The first talk of farm groups merging began in 2013 when Halbstadt-area farmer Danny Penner circulated a letter calling on commodity groups to merge nationally to save farmers money.
At the provincial level groups began exploring the idea quietly in 2014 with discussions between staffers at the various organizations.
Some of the interest stemmed from the formation of the Manitoba Wheat and Barley Growers Association. As a new organization it wanted to keep costs down, and in the end it contracted some of its administration to the corn growers. The two agreed later to share a general manager.
- Read more: Commodity groups exploring merger
- Read more: Grain Farmers of Ontario an example of commodity group merger
In April 2015 money from Manitoba Agriculture’s Growing Actions program funded a study on the “Operational Challenges of Manitoba Growers’ Associations,” conducted by Scott Wolfe Management. Wheat, barley, corn, pulse crops, soybean, canola and sunflowers were part of the initial discussions.
The project identified common challenges, best practices and opportunities for more formal collaboration. A provincial roundtable was formed and oat, flax and winter cereals joined the discussions bringing the total number of groups to eight.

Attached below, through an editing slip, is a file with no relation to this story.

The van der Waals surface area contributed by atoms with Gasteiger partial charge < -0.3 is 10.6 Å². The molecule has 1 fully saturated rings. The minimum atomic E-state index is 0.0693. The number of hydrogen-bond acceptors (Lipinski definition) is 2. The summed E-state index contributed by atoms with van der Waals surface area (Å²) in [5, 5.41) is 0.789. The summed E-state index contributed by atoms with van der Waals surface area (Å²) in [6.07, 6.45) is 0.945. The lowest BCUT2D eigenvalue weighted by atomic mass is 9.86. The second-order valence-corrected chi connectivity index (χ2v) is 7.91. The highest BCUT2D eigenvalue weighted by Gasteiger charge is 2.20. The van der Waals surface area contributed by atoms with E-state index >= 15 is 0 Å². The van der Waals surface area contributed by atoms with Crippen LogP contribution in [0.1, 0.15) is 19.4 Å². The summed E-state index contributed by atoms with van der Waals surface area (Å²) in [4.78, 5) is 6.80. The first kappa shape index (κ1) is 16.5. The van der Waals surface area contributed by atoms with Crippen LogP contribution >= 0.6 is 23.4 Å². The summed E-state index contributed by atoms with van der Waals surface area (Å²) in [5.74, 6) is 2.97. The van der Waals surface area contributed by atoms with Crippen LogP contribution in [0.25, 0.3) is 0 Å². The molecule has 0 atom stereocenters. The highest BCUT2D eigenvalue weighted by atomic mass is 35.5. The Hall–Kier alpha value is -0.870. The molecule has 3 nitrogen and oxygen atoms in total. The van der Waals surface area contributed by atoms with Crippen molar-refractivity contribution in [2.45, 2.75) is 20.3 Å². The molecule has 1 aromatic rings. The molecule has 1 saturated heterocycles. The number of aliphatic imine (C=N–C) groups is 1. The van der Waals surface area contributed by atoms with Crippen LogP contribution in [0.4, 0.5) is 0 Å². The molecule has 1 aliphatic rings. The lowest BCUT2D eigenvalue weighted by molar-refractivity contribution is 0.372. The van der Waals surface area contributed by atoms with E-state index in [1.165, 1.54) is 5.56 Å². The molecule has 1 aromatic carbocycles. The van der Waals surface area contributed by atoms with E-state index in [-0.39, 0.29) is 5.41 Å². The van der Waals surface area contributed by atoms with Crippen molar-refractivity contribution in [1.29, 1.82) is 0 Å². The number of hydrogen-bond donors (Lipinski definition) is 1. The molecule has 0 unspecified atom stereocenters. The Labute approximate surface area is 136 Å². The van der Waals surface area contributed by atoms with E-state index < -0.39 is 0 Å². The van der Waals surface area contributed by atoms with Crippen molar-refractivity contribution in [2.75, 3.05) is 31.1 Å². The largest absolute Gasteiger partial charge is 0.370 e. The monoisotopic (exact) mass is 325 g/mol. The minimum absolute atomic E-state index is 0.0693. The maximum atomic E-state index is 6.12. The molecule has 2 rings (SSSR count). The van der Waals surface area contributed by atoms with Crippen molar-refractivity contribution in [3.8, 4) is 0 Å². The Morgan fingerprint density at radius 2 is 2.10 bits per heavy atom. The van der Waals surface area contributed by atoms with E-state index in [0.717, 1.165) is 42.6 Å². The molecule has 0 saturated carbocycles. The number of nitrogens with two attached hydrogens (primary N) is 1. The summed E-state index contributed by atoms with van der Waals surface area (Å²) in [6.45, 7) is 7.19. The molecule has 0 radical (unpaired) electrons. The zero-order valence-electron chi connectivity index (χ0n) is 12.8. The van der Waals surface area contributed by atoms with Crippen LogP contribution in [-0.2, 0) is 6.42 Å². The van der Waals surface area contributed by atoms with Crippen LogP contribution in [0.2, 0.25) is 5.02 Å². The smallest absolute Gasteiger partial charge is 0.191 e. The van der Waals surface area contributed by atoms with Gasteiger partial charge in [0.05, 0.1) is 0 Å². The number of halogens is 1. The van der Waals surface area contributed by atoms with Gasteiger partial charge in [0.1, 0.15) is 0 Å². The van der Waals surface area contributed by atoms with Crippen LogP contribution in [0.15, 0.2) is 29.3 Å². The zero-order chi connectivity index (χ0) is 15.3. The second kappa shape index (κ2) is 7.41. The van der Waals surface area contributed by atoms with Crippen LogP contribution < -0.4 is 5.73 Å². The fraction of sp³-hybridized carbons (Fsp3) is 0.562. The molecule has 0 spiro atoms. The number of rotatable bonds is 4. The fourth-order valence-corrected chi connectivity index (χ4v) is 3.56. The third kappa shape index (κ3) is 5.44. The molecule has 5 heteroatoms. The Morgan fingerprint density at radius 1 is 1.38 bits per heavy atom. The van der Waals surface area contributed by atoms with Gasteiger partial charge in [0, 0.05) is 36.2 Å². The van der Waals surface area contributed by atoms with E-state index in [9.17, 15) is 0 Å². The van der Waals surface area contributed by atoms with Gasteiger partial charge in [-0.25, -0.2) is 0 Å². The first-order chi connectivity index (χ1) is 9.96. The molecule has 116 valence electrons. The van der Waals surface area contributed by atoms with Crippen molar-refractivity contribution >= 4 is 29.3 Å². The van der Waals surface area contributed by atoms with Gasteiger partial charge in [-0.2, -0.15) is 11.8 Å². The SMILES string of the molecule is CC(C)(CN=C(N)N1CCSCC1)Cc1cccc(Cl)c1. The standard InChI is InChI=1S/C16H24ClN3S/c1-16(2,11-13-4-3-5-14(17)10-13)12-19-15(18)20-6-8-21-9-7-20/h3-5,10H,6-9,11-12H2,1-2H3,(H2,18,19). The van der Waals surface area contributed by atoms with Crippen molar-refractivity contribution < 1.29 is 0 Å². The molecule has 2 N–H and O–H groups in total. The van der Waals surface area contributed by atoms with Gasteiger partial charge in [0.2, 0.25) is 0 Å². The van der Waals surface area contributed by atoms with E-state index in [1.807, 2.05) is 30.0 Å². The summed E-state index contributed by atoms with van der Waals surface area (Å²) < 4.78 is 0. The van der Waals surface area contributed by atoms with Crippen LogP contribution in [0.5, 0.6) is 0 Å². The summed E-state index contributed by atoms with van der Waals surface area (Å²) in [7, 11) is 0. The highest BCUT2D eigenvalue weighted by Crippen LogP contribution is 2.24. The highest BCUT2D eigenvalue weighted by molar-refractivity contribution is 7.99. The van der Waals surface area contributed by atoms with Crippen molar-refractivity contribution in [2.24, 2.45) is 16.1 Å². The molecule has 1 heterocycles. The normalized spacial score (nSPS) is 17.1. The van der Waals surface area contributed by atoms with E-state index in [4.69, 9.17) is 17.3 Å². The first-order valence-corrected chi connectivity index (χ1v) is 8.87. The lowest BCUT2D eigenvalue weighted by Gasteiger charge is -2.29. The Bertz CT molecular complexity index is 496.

Interested organizations have met monthly to discuss collaboration, which led to the MOU.
The need for collaboration was raised by several groups at CropConnect in 2016, but leaders tiptoed around the word “merger.”
But at the 2017 CropConnect, merging was openly discussed by Kelly Dobson, a Fairfax-area farmer and consultant hired to consult farmers on the issue.
In part at least some of the smaller groups admit they’re interested in the option because they’re struggling financially as plantings decline and their revenues follow.
It’s obvious from their financial reports some of the smaller commodity groups, such as sunflowers and flax, are struggling as plantings decline and revenue follows.
“The reality is for… small commodities, is if you want to do some useful work you have to make sure that you don’t just spend your whole budget on administering the organization,” flax association president Eric Fridfinnson told reporters Feb. 16 following the association’s annual meeting.
When it comes to mergers, members must not be indifferent, Canadian National Sunflower Association president and Virden farmer Mark McDonald told the association’s annual meeting Feb. 15.
“These are big decisions and they could have large ramifications going forward so we want to be your voice and get across what the grassroots wants,” he said.